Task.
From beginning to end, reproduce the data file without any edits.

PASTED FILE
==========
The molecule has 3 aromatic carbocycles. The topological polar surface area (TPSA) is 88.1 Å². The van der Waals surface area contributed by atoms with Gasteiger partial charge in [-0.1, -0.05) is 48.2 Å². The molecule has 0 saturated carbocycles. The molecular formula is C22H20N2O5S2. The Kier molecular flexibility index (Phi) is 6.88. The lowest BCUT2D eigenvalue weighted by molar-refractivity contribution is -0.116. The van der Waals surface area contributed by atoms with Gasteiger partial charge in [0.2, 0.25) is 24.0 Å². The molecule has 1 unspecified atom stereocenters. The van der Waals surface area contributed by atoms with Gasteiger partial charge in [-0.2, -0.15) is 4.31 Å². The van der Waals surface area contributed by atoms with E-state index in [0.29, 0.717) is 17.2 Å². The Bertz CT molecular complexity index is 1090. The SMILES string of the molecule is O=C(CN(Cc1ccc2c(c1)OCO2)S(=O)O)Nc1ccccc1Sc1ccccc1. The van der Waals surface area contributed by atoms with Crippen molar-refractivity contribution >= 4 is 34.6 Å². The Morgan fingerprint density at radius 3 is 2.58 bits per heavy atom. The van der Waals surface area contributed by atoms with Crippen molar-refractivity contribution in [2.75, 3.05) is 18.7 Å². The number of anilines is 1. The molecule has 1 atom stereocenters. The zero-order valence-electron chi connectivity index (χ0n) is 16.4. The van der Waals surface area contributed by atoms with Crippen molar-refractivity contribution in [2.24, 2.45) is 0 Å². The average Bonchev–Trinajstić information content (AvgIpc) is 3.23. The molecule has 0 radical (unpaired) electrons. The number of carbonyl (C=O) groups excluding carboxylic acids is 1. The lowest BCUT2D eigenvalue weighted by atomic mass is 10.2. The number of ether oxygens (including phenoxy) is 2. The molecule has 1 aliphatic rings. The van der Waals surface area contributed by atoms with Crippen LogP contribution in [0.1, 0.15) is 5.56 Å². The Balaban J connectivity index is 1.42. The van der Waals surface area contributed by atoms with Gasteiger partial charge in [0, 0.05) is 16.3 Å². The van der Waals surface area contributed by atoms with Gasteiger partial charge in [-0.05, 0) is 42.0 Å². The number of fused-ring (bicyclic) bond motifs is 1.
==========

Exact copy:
The molecule has 3 aromatic carbocycles. The topological polar surface area (TPSA) is 88.1 Å². The van der Waals surface area contributed by atoms with Gasteiger partial charge in [-0.1, -0.05) is 48.2 Å². The molecule has 0 saturated carbocycles. The molecular formula is C22H20N2O5S2. The Kier molecular flexibility index (Phi) is 6.88. The lowest BCUT2D eigenvalue weighted by molar-refractivity contribution is -0.116. The van der Waals surface area contributed by atoms with Gasteiger partial charge in [0.2, 0.25) is 24.0 Å². The molecule has 1 unspecified atom stereocenters. The van der Waals surface area contributed by atoms with Gasteiger partial charge in [-0.2, -0.15) is 4.31 Å². The van der Waals surface area contributed by atoms with E-state index in [0.29, 0.717) is 17.2 Å². The Bertz CT molecular complexity index is 1090. The SMILES string of the molecule is O=C(CN(Cc1ccc2c(c1)OCO2)S(=O)O)Nc1ccccc1Sc1ccccc1. The van der Waals surface area contributed by atoms with Crippen molar-refractivity contribution >= 4 is 34.6 Å². The Morgan fingerprint density at radius 3 is 2.58 bits per heavy atom. The van der Waals surface area contributed by atoms with Crippen molar-refractivity contribution in [2.75, 3.05) is 18.7 Å². The number of anilines is 1. The molecule has 1 atom stereocenters. The zero-order valence-electron chi connectivity index (χ0n) is 16.4. The van der Waals surface area contributed by atoms with Crippen molar-refractivity contribution in [2.24, 2.45) is 0 Å². The average Bonchev–Trinajstić information content (AvgIpc) is 3.23. The molecule has 0 radical (unpaired) electrons. The number of carbonyl (C=O) groups excluding carboxylic acids is 1. The lowest BCUT2D eigenvalue weighted by atomic mass is 10.2. The number of ether oxygens (including phenoxy) is 2. The molecule has 1 aliphatic rings. The van der Waals surface area contributed by atoms with Crippen LogP contribution in [0.1, 0.15) is 5.56 Å². The Balaban J connectivity index is 1.42. The van der Waals surface area contributed by atoms with Gasteiger partial charge in [0, 0.05) is 16.3 Å². The van der Waals surface area contributed by atoms with Gasteiger partial charge in [-0.05, 0) is 42.0 Å². The number of fused-ring (bicyclic) bond motifs is 1.